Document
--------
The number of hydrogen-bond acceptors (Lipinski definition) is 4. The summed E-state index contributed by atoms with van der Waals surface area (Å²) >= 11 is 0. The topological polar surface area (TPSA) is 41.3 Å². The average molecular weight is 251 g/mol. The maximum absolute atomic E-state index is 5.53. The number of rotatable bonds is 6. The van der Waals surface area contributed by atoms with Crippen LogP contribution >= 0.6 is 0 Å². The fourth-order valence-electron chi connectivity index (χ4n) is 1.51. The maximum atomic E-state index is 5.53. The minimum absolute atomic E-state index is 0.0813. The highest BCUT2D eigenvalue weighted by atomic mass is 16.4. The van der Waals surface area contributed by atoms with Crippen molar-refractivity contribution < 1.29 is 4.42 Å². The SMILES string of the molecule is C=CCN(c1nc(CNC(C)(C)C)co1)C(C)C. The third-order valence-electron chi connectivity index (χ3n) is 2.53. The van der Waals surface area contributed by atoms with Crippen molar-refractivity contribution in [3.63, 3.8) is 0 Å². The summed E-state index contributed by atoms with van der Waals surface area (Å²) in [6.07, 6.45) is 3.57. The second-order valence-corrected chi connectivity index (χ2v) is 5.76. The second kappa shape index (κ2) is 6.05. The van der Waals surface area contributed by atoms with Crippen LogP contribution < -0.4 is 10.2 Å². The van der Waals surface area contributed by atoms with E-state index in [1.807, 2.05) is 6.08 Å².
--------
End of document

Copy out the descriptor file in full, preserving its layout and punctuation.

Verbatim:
The number of hydrogen-bond acceptors (Lipinski definition) is 4. The summed E-state index contributed by atoms with van der Waals surface area (Å²) >= 11 is 0. The topological polar surface area (TPSA) is 41.3 Å². The average molecular weight is 251 g/mol. The maximum absolute atomic E-state index is 5.53. The number of rotatable bonds is 6. The van der Waals surface area contributed by atoms with Crippen LogP contribution >= 0.6 is 0 Å². The fourth-order valence-electron chi connectivity index (χ4n) is 1.51. The maximum atomic E-state index is 5.53. The minimum absolute atomic E-state index is 0.0813. The highest BCUT2D eigenvalue weighted by atomic mass is 16.4. The van der Waals surface area contributed by atoms with Crippen molar-refractivity contribution < 1.29 is 4.42 Å². The SMILES string of the molecule is C=CCN(c1nc(CNC(C)(C)C)co1)C(C)C. The third-order valence-electron chi connectivity index (χ3n) is 2.53. The van der Waals surface area contributed by atoms with Crippen molar-refractivity contribution in [3.63, 3.8) is 0 Å². The summed E-state index contributed by atoms with van der Waals surface area (Å²) in [6.07, 6.45) is 3.57. The second-order valence-corrected chi connectivity index (χ2v) is 5.76. The second kappa shape index (κ2) is 6.05. The van der Waals surface area contributed by atoms with Crippen LogP contribution < -0.4 is 10.2 Å². The van der Waals surface area contributed by atoms with E-state index in [1.807, 2.05) is 6.08 Å².